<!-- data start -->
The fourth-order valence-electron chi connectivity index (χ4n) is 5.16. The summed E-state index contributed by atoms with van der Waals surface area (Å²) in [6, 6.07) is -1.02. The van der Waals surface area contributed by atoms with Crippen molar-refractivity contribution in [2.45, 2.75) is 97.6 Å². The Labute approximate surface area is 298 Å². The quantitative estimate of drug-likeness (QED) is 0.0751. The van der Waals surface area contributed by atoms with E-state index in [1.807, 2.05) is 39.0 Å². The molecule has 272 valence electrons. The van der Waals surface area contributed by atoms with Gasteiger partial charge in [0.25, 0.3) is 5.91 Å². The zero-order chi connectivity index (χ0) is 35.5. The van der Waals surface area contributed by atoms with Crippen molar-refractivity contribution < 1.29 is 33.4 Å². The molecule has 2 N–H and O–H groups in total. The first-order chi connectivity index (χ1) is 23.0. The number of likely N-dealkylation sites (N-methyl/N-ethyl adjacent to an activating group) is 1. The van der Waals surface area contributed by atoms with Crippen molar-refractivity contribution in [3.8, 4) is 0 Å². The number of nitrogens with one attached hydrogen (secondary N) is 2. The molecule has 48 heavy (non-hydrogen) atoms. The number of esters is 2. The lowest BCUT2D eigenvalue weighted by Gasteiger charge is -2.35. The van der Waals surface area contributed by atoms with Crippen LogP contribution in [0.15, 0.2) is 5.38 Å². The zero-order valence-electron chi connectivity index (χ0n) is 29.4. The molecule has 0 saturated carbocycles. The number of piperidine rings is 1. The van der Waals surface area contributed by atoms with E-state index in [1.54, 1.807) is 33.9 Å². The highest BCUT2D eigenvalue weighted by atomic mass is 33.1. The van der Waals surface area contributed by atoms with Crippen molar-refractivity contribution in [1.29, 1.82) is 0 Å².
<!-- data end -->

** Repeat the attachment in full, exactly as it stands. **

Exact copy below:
The fourth-order valence-electron chi connectivity index (χ4n) is 5.16. The summed E-state index contributed by atoms with van der Waals surface area (Å²) in [6, 6.07) is -1.02. The van der Waals surface area contributed by atoms with Crippen molar-refractivity contribution in [2.45, 2.75) is 97.6 Å². The Labute approximate surface area is 298 Å². The quantitative estimate of drug-likeness (QED) is 0.0751. The van der Waals surface area contributed by atoms with E-state index in [1.807, 2.05) is 39.0 Å². The molecule has 272 valence electrons. The van der Waals surface area contributed by atoms with Gasteiger partial charge in [0.25, 0.3) is 5.91 Å². The zero-order chi connectivity index (χ0) is 35.5. The van der Waals surface area contributed by atoms with Crippen molar-refractivity contribution < 1.29 is 33.4 Å². The molecule has 2 N–H and O–H groups in total. The first-order chi connectivity index (χ1) is 23.0. The number of likely N-dealkylation sites (N-methyl/N-ethyl adjacent to an activating group) is 1. The van der Waals surface area contributed by atoms with Crippen molar-refractivity contribution in [3.8, 4) is 0 Å². The number of nitrogens with one attached hydrogen (secondary N) is 2. The molecule has 48 heavy (non-hydrogen) atoms. The number of esters is 2. The lowest BCUT2D eigenvalue weighted by Gasteiger charge is -2.35. The van der Waals surface area contributed by atoms with Crippen LogP contribution in [0.15, 0.2) is 5.38 Å². The zero-order valence-electron chi connectivity index (χ0n) is 29.4. The molecule has 0 saturated carbocycles. The number of piperidine rings is 1. The van der Waals surface area contributed by atoms with E-state index in [1.54, 1.807) is 33.9 Å². The highest BCUT2D eigenvalue weighted by atomic mass is 33.1. The van der Waals surface area contributed by atoms with Crippen molar-refractivity contribution in [1.29, 1.82) is 0 Å².